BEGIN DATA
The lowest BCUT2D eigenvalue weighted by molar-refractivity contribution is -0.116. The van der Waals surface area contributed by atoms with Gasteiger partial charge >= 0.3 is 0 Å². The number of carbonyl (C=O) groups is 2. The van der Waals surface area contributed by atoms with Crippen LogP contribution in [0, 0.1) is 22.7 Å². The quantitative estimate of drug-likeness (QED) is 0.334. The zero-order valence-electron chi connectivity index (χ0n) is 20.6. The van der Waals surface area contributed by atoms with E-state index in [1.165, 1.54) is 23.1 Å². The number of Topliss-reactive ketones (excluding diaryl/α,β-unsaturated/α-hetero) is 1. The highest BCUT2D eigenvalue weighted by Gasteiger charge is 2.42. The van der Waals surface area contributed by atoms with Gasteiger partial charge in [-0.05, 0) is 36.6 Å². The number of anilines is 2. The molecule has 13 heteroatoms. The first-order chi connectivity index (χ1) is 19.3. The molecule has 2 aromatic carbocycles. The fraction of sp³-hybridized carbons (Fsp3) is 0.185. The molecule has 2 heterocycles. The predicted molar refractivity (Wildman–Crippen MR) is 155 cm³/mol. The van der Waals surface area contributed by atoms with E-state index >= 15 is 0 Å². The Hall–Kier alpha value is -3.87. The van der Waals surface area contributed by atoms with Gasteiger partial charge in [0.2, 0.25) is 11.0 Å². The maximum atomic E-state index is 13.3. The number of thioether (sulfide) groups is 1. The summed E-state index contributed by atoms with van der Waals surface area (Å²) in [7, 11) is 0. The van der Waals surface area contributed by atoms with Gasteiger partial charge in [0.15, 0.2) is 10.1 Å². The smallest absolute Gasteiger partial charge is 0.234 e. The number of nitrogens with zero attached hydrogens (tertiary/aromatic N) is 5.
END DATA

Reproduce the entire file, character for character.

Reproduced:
The lowest BCUT2D eigenvalue weighted by molar-refractivity contribution is -0.116. The van der Waals surface area contributed by atoms with Gasteiger partial charge >= 0.3 is 0 Å². The number of carbonyl (C=O) groups is 2. The van der Waals surface area contributed by atoms with Crippen LogP contribution in [0, 0.1) is 22.7 Å². The quantitative estimate of drug-likeness (QED) is 0.334. The zero-order valence-electron chi connectivity index (χ0n) is 20.6. The van der Waals surface area contributed by atoms with E-state index in [1.165, 1.54) is 23.1 Å². The number of Topliss-reactive ketones (excluding diaryl/α,β-unsaturated/α-hetero) is 1. The highest BCUT2D eigenvalue weighted by Gasteiger charge is 2.42. The van der Waals surface area contributed by atoms with Gasteiger partial charge in [-0.05, 0) is 36.6 Å². The number of anilines is 2. The molecule has 13 heteroatoms. The first-order chi connectivity index (χ1) is 19.3. The molecule has 2 aromatic carbocycles. The fraction of sp³-hybridized carbons (Fsp3) is 0.185. The molecule has 2 heterocycles. The predicted molar refractivity (Wildman–Crippen MR) is 155 cm³/mol. The van der Waals surface area contributed by atoms with E-state index >= 15 is 0 Å². The Hall–Kier alpha value is -3.87. The van der Waals surface area contributed by atoms with Gasteiger partial charge in [0.2, 0.25) is 11.0 Å². The maximum atomic E-state index is 13.3. The number of thioether (sulfide) groups is 1. The summed E-state index contributed by atoms with van der Waals surface area (Å²) in [7, 11) is 0. The van der Waals surface area contributed by atoms with Gasteiger partial charge in [0.15, 0.2) is 10.1 Å². The smallest absolute Gasteiger partial charge is 0.234 e. The number of nitrogens with zero attached hydrogens (tertiary/aromatic N) is 5.